This week, we hear more from Diane Fisher, KK6LOE, our new Handiham Radio Club Net Manager. Diane possesses both a love for the hobby and excellent interpersonal skills, making her an obvious choice for net manager. Please join me in welcoming Diane back for the next part of this interview.
LM: So, you ended up with a membership in the Handiham Program, and right away, you got a job in the Handiham Radio Club. What’s next for you?
DF: I guess the sky’s the limit. In fact, one of the things that’s really cool is that tomorrow night on one of the team talk chat servers in the blind community called, Out of Sight, I’m doing an event, and it turns out perfect because what we’re going to talk about is technology, the new technology that ham radio has to offer and its accessibility to blind people.
DF: And just this morning, I was made aware, and I haven’t had a chance to listen to the latest Amateur Radio Newsline report, but there’s a blind net now on Echolink, so, how timely!
LM: That’s great! And one of the things that happened after the Handiham Program got up and going again after we had about a year and a half where the Program was kind of in limbo when Pat Tice had retired and before I came on board, one of the things that happened was that we moved from being under the Sports and Rec Department in what used to be Courage Center, now it’s Courage Kenny Rehabilitation Institute—we ended up moved to under the Assistive Technology Department. And it has been such an interesting and, I think, very well fitting move because now we are in a department that focused on what can be done to make things work for people with all kinds of disabilities, and it just fits so well with what this Program does.
DF: Wow. That is awesome. You guys have done so much—Handiham has done so much for disabled hams, not just the blind. You have people with varying differences in disabilities as well as varying degrees of disability. And it’s so neat that there is an organization available to them, or to us—to all of us—and it’s just a really refreshing thing to know.
LM: It’s kind of neat because we are unique. There’s no other organization in amateur radio that is specifically focused on serving people with disabilities. And the Program is also unique, considering this year we celebrated our 53rd anniversary. Non-profit programs don’t usually get to celebrate anniversaries that far along. And we’re just growing. The Program is getting busier with more members and more people getting more active, which is a great problem to have.
DF: Oh, yes. Absolutely.
LM: It is really neat to see all that is happening and changing and growing, even in the middle of a pandemic. We were uniquely suited to grow things a little differently. We had to limit our in-person activities for this year because of that, but we started implementing other activities which were virtual-based, and so the Program just continues to grow and get bigger.
LM: And the radio club is now getting more active. For people who don’t know, the Handiham Radio Club didn’t used to do a whole lot. They met once a year at Radio Camp, and that didn’t leave a whole lot of options for activity. And, when I became Radio Club president, this was a number of years ago, I suggested that we ought to be more like a typical club and have regular meetings.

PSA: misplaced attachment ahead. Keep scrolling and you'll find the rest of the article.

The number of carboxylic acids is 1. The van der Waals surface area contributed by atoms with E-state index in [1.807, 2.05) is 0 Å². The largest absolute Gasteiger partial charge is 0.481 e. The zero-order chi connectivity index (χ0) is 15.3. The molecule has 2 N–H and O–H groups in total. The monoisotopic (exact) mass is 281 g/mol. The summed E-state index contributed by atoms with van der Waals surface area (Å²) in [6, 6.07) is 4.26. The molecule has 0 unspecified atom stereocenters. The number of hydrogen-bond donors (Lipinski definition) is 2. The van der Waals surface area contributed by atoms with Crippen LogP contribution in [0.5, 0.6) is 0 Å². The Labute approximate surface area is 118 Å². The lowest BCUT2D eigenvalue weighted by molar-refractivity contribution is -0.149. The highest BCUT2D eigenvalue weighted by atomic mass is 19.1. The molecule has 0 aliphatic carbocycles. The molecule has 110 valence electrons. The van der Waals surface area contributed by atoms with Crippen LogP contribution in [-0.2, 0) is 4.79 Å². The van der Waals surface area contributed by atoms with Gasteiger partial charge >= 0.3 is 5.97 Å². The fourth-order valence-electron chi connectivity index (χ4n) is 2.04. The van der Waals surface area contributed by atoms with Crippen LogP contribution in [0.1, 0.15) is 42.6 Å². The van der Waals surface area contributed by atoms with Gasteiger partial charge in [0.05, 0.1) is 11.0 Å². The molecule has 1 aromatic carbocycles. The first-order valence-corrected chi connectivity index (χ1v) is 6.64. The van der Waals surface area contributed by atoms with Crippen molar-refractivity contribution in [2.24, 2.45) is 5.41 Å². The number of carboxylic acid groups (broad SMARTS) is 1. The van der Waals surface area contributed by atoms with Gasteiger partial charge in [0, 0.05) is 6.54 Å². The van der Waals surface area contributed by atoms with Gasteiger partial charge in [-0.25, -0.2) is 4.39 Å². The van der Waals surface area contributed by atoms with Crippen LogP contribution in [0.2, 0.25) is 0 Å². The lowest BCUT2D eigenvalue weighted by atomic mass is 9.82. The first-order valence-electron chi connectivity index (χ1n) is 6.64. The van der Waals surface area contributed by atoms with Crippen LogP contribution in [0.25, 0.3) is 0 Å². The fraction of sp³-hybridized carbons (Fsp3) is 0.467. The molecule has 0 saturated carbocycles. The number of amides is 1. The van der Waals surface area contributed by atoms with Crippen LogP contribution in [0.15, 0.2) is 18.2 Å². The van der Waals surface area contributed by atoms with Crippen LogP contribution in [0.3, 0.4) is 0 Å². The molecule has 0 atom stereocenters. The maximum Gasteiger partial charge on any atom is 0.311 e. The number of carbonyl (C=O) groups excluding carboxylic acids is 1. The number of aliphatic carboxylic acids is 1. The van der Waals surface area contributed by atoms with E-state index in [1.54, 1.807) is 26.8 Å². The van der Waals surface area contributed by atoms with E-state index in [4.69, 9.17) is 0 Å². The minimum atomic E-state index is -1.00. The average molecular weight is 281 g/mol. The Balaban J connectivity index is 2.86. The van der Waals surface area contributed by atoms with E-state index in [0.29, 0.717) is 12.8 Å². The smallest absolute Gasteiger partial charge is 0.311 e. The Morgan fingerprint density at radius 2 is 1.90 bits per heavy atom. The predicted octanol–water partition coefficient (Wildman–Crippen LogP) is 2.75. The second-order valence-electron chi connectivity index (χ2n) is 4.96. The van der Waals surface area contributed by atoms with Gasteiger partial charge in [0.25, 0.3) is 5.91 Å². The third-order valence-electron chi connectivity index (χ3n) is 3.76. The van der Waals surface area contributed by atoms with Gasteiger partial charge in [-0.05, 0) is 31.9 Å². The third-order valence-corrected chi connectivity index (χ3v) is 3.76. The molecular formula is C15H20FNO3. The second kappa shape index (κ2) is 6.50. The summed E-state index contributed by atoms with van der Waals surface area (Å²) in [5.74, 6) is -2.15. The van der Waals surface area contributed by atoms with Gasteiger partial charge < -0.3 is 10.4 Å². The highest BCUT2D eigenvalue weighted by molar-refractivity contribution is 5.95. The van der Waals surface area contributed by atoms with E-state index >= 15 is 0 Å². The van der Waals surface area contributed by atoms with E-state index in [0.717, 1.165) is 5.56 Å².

LM: And so, we started working on that, and we had quarterly meetings for a few years using a program that allowed people to dial in to one number and talk to each other. But technology wasn’t the greatest. And it meant that often people were not able to hear, or they were trying to talk, and it wasn’t picking them up. So, then when I got this job, I, of course, had to resign from my position as president, and so it went to the vice president, which was Linda, N7HVF.
LM: And then last year at Radio Camp, Linda was reelected as president. And she has been president at different times throughout the years, so she comes to the position with a lot of experience, which is nice because we have a couple of new people. Tom Behler, KB8TYJ, who is vice president, and John Glass, NU6P, who is secretary are both new to the Radio Club. So, Linda comes in with all kinds of experience, and the other guys come in with a whole lot of life experience that can support Linda, so it’s kind of a really good mix.
LM: One of the things I realized this summer when we got our Zoom account was that we could go back to holding regular Radio Club meetings via Zoom. While it still got a little bit crazy just because of how many people were there, we were able to use the Zoom controls to start muting people, so others could still hear what was going on and communicate with each other. And I think as we do more of those meetings, we are going to get better at it.
DF: Oh, absolutely.
LM: It’s just neat to be able to offer more regular club meetings and having the club get more active. And moving the club mailing list—we had an old email list that wasn’t that convenient, and moving the list to Groups.io is another way of helping the club become more active, letting club members support each other. We have really talented people in the Handiham Program membership. There’s just a lot of really talented people.
DF: Yeah, you’ve got musicians, you’ve got all kinds of people—and tech savvy people. I like to think of myself as tech savvy, and I’m noticing there are a lot of talented people as well.
LM: And the more we can let members know that they can ask their questions directly on the Radio Club email list, the better. Instead of getting just one opinion from me, they can get input from multiple different people with different disabilities. Or maybe they can even get an opinion from somebody who has the same disability they have, which means even more.
LM: So, there’s some pretty neat stuff coming along here as things change, and again because of kind of being forced a little bit. Originally, we were planning to have Radio Camp, but then we couldn’t. We realized that things have to change right now, and we had to look at ways we could still make things happen and have it be good.
DF: It goes along with that old saying: If life gives you lemons, make lemonade. And I think there’s a lot of lemonade going around.
LM: Oh, yeah! There’s a lot of lemonade being made in the Handiham Program, and it’s really good.
Stay tuned for the next part of our interview with Diane airing next week.
Ham Radio in the News
An ARISS Slow-Scan TV Event from the ISS is Scheduled
An Amateur Radio on the International Space Station (ARISS) slow-scan television (SSTV) event from the ISS began on October 4th and is scheduled to run through October 8. Of course, the dates and times are subject to change if necessary due to priorities on the ISS. The main theme in the images transmitted will be satellites. Hams who participate in the event can post and view images on the ARISS SSTV Gallery. Additionally, after your image is posted, you can get a special award by following the instructions provided. To learn more, go to: http://www.arrl.org/news/an-ariss-slow-scan-tv-event-from-the-iss-is-scheduled
A Dip in the Pool